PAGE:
Trump suspends metal tariffs for key US trade partners

A worker stores steel collies from the Salzgitter AG in Salzgitter, Germany, on March 22, 2018.
A worker stores steel collies from the Salzgitter AG in Salzgitter, Germany, on March 22, 2018. PHOTO: EPA-EFE

WASHINGTON (AFP, NYTIMES) - US President Donald Trump on Thursday (March 23) authorised the suspension of controversial tariffs on steel and aluminum imports from key trade partners including the European Union.

But in a twist, the administration might impose import quotas to prevent too much foreign metal from flooding into the United States.

"The tariffs on steel and aluminum imports from the following countries are suspended until May 1, 2018," the White House said in a statement, listing EU members states, Argentina, Australia, Brazil, Canada, Mexico and South Korea.

"Each of these countries has an important security relationship with the United States," a proclamation from Trump announcing the steel decision said.

The US is in discussions with the countries "on satisfactory alternative means to address the threatened impairment to the national security by imports of steel articles," and tariffs on steel imports from the trade partners will be exempt for now, it said.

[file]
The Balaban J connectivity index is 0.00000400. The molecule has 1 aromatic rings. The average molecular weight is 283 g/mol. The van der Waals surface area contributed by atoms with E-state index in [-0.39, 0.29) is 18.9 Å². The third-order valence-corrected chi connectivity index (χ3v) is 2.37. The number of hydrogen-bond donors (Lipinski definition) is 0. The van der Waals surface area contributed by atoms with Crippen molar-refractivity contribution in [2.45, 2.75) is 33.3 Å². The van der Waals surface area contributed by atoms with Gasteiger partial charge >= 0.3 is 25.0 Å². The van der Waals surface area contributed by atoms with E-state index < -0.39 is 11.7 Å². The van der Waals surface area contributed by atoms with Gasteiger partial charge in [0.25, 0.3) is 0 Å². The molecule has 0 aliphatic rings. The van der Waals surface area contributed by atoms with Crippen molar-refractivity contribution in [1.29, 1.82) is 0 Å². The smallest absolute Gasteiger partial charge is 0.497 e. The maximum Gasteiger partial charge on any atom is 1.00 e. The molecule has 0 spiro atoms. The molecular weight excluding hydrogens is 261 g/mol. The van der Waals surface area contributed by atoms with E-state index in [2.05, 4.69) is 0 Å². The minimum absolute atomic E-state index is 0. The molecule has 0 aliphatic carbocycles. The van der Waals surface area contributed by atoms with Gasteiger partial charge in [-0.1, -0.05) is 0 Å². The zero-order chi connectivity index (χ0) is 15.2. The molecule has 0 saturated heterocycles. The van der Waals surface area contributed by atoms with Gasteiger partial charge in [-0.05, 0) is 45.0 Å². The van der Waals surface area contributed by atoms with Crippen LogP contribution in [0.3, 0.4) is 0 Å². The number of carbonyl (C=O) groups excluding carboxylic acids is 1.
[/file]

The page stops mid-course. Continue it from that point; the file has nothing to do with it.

US Trade Representative Robert Lighthizer had told a Senate committee earlier in the day that the tariff suspension had been authorised by Trump.

"The idea that the president has is that, based on a certain set of criteria, that some countries should get out," Lighthizer said in testimony before the Senate Finance Committee.

 

Trump signed the tariffs - 25 per cent on imported steel and 10 per cent on imported aluminum - earlier this month, drawing condemnation from allies and sparking fears of a trade war.

Many countries, including the EU, warned the White House that they would retaliate forcefully if they are faced with tariffs on metals products.

The Trump administration has stressed that the primary target is China, which has long had massive overproduction that has impacted the global market for steel and aluminum.

The exemptions would provide a reprieve to top trading partners, but a person familiar with the administration's thinking cautioned that the United States is likely to impose quotas on the overall level of metals sent into the United States.

Peter Navarro, a top trade adviser to Trump, confirmed in a television appearance on Thursday that the White House would impose quotas.

"Every country that is not facing tariffs that we're going to negotiate with will face quotas so that we protect our aluminum and steel industries. For all countries, there has to be a quota," Navarro said on CNN.

"If you don't put a quota on, then any country that can do whatever they want will become a transshipment point for every other country."